Brain and Spinal Tumors: Treatment
The team at HICCC develops an individualized treatment plan for each patient based on:
- your age, overall health, and medical history
- type, location, and size of the tumor
- extent of the condition
- your tolerance for specific medications, procedures, or therapies
- expectations for the course of the condition
- your opinion or preference
Treatment may include (alone or in combination):
- Surgery. Surgery may be the best option to treat brain and spinal tumors, not only to remove the growth itself but also to relieve the pressure it is putting on the brain, spine, or nerves.
- If radiation treatment is recommended, a radiation oncologist will work with our radiation oncology team to create a course of treatment. At Columbia University treatment modalities available and most commonly used for this cancer. Image-guided radiation therapy (IGRT), Intensity-modulated radiation therapy (IMRT), or Gamma Knife are available at HICCC.
- Steroids (to treat and prevent swelling especially in the brain)
- Anti-seizure medication (to treat and prevent seizures associated with intracranial pressure)
- Placement of a ventriculoperitoneal shunt (also called a VP shunt). This is a tube that is placed into the fluid filled spaces of the brain called ventricles. The other end of the tube is placed into the abdomen to help drain excess fluid that can build up in the brain and cause an increase in pressure in the brain.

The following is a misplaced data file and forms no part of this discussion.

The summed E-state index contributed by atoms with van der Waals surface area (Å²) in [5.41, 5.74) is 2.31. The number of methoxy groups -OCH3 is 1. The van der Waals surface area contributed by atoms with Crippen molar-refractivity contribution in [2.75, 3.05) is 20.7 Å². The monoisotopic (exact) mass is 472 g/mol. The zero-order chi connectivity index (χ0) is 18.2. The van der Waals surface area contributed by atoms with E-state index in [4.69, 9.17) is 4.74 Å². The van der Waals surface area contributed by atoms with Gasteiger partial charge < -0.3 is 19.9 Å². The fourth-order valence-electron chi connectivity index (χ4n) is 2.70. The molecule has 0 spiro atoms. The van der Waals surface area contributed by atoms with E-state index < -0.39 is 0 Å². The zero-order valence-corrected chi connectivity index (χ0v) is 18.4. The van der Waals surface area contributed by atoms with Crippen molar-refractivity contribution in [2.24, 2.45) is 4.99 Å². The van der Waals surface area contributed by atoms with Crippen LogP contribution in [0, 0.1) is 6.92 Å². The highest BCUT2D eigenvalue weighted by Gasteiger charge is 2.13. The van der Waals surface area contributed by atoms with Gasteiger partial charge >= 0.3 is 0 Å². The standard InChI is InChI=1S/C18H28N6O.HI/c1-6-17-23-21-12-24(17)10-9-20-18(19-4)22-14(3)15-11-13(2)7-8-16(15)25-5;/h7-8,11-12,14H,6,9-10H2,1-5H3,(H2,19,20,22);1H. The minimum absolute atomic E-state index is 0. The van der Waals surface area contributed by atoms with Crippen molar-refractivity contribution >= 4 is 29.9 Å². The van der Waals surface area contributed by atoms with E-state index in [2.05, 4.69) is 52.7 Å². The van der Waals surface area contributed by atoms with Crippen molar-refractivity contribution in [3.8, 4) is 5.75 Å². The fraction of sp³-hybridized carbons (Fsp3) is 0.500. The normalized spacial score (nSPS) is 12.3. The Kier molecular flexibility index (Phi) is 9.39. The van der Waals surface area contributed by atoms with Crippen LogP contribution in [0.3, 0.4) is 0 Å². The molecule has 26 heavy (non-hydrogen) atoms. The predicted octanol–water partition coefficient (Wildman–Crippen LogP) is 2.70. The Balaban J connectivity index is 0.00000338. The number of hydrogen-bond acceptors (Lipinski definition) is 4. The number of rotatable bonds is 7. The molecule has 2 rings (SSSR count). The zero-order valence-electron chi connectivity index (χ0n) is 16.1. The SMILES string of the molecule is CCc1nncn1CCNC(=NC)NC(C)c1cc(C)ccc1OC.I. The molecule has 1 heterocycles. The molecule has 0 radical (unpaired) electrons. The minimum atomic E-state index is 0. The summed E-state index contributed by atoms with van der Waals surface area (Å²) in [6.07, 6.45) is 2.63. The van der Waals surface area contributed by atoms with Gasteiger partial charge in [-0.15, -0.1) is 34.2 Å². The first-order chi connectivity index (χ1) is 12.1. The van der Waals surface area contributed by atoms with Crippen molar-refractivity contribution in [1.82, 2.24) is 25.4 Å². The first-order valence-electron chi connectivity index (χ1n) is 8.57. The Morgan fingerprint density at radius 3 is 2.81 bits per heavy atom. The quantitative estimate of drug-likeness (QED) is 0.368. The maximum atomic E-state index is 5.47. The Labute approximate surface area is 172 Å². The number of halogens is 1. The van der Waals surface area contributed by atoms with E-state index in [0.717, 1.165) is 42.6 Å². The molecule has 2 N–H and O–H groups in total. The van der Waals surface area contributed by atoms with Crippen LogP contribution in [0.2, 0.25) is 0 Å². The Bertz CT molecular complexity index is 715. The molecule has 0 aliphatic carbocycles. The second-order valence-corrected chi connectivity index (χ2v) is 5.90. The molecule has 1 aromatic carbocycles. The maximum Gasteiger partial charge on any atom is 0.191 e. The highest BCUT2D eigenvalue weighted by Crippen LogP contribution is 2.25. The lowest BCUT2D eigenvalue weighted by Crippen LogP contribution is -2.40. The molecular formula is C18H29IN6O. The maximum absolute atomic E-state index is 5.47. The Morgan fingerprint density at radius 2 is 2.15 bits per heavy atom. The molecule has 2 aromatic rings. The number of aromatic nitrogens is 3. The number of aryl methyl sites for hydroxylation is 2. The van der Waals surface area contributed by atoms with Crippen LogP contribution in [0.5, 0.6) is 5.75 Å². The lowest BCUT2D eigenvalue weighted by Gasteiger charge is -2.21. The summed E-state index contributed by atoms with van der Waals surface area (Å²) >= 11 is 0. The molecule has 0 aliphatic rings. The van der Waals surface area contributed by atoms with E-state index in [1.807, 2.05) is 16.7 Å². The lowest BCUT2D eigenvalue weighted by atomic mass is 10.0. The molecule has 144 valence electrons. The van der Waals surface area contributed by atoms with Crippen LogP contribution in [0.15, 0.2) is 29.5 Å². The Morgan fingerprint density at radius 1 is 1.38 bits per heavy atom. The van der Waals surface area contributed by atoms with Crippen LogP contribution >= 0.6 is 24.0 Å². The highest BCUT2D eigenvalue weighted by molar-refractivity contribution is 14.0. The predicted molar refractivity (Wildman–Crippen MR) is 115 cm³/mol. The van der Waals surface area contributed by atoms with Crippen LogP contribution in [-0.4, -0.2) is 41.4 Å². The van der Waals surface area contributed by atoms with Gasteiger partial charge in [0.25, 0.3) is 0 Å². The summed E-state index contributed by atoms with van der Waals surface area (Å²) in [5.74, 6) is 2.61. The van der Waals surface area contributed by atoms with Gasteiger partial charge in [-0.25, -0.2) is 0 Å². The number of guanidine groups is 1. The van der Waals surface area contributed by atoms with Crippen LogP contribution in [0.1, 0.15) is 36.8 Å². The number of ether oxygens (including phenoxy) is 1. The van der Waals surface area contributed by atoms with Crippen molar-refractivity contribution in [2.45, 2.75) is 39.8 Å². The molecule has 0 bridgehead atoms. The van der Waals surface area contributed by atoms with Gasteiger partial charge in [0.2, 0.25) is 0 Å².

- Bone marrow transplantation
- Supportive care (to minimize the side effects of the tumor or treatment)
- Rehabilitation (to regain lost motor skills and muscle strength; speech, physical, and occupational therapists may be involved in the healthcare team)
- Antibiotics (to treat and prevent infections)
- Continuous follow-up care (to manage disease, detect recurrence of the tumor, and to manage late effects of treatment).
Newer therapies that may be used to treat brain cancer include the following:
- Stereotactic radiosurgery – a new technique that focuses high doses of radiation at the tumor site, while sparing the surrounding normal tissue, with the use of photon beams from a linear accelerator or cobalt x-rays.
- Gene therapy – a special gene is added to a virus that is injected into the brain tumor. An antivirus drug is then given which kills the cancer cells that have been infected with the altered virus.